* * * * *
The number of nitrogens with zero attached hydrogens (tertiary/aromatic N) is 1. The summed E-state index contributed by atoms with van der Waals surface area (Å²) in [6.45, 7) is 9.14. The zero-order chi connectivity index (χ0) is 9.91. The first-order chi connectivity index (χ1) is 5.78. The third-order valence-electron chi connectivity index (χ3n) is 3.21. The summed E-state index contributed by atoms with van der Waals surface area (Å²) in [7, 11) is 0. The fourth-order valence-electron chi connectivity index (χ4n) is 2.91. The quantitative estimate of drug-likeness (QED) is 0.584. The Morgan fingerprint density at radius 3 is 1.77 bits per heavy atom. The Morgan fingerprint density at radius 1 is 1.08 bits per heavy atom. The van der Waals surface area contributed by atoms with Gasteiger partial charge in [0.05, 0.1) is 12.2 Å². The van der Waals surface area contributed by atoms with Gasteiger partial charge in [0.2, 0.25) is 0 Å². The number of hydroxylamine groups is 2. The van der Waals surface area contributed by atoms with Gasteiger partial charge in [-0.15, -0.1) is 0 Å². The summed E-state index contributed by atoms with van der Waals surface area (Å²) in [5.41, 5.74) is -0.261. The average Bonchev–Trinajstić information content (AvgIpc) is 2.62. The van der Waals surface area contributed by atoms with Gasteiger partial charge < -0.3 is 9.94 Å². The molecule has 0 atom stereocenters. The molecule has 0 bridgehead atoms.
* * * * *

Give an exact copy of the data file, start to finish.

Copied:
The number of nitrogens with zero attached hydrogens (tertiary/aromatic N) is 1. The summed E-state index contributed by atoms with van der Waals surface area (Å²) in [6.45, 7) is 9.14. The zero-order chi connectivity index (χ0) is 9.91. The first-order chi connectivity index (χ1) is 5.78. The third-order valence-electron chi connectivity index (χ3n) is 3.21. The summed E-state index contributed by atoms with van der Waals surface area (Å²) in [7, 11) is 0. The fourth-order valence-electron chi connectivity index (χ4n) is 2.91. The quantitative estimate of drug-likeness (QED) is 0.584. The Morgan fingerprint density at radius 3 is 1.77 bits per heavy atom. The Morgan fingerprint density at radius 1 is 1.08 bits per heavy atom. The van der Waals surface area contributed by atoms with Gasteiger partial charge in [0.05, 0.1) is 12.2 Å². The van der Waals surface area contributed by atoms with Gasteiger partial charge in [0.2, 0.25) is 0 Å². The number of hydroxylamine groups is 2. The van der Waals surface area contributed by atoms with Gasteiger partial charge in [-0.15, -0.1) is 0 Å². The summed E-state index contributed by atoms with van der Waals surface area (Å²) in [5.41, 5.74) is -0.261. The average Bonchev–Trinajstić information content (AvgIpc) is 2.62. The van der Waals surface area contributed by atoms with Gasteiger partial charge < -0.3 is 9.94 Å². The molecule has 0 atom stereocenters. The molecule has 0 bridgehead atoms.